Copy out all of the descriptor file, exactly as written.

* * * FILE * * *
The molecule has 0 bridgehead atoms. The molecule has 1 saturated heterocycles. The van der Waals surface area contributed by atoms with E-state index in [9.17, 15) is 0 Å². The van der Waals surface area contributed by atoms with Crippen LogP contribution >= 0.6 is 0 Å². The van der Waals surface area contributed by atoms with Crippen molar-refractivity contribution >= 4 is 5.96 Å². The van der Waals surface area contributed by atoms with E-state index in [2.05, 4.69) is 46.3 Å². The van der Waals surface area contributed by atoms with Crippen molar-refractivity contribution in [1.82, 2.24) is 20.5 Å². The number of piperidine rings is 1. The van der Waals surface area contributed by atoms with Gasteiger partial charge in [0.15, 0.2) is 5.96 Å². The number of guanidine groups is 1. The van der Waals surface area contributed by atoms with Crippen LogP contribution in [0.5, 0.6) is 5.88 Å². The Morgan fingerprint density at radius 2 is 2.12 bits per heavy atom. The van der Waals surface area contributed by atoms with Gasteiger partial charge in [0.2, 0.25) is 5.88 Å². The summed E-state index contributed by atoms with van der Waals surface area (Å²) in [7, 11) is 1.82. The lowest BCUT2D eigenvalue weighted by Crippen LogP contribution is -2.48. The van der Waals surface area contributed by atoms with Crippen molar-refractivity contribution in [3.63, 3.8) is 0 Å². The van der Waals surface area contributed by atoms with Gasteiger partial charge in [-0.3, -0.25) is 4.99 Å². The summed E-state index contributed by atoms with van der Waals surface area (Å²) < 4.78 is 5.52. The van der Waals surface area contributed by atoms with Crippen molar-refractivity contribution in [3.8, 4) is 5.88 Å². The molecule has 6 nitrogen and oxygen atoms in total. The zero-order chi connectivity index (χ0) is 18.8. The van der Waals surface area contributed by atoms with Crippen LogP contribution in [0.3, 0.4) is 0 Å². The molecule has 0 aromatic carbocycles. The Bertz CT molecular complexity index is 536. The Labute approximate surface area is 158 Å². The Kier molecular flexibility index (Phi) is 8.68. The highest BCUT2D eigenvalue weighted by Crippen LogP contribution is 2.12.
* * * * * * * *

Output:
The molecule has 0 bridgehead atoms. The molecule has 1 saturated heterocycles. The van der Waals surface area contributed by atoms with E-state index in [9.17, 15) is 0 Å². The van der Waals surface area contributed by atoms with Crippen LogP contribution >= 0.6 is 0 Å². The van der Waals surface area contributed by atoms with Crippen molar-refractivity contribution >= 4 is 5.96 Å². The van der Waals surface area contributed by atoms with E-state index in [2.05, 4.69) is 46.3 Å². The van der Waals surface area contributed by atoms with Crippen molar-refractivity contribution in [1.82, 2.24) is 20.5 Å². The number of piperidine rings is 1. The van der Waals surface area contributed by atoms with Gasteiger partial charge in [0.15, 0.2) is 5.96 Å². The number of guanidine groups is 1. The van der Waals surface area contributed by atoms with Crippen LogP contribution in [0.5, 0.6) is 5.88 Å². The Morgan fingerprint density at radius 2 is 2.12 bits per heavy atom. The van der Waals surface area contributed by atoms with Gasteiger partial charge in [0.2, 0.25) is 5.88 Å². The summed E-state index contributed by atoms with van der Waals surface area (Å²) in [7, 11) is 1.82. The lowest BCUT2D eigenvalue weighted by Crippen LogP contribution is -2.48. The van der Waals surface area contributed by atoms with Crippen molar-refractivity contribution in [3.63, 3.8) is 0 Å². The van der Waals surface area contributed by atoms with Gasteiger partial charge in [-0.3, -0.25) is 4.99 Å². The summed E-state index contributed by atoms with van der Waals surface area (Å²) < 4.78 is 5.52. The van der Waals surface area contributed by atoms with Crippen molar-refractivity contribution in [3.8, 4) is 5.88 Å². The molecule has 6 nitrogen and oxygen atoms in total. The zero-order chi connectivity index (χ0) is 18.8. The van der Waals surface area contributed by atoms with Crippen LogP contribution in [0.3, 0.4) is 0 Å². The molecule has 0 aromatic carbocycles. The Bertz CT molecular complexity index is 536. The Labute approximate surface area is 158 Å². The Kier molecular flexibility index (Phi) is 8.68. The highest BCUT2D eigenvalue weighted by Crippen LogP contribution is 2.12.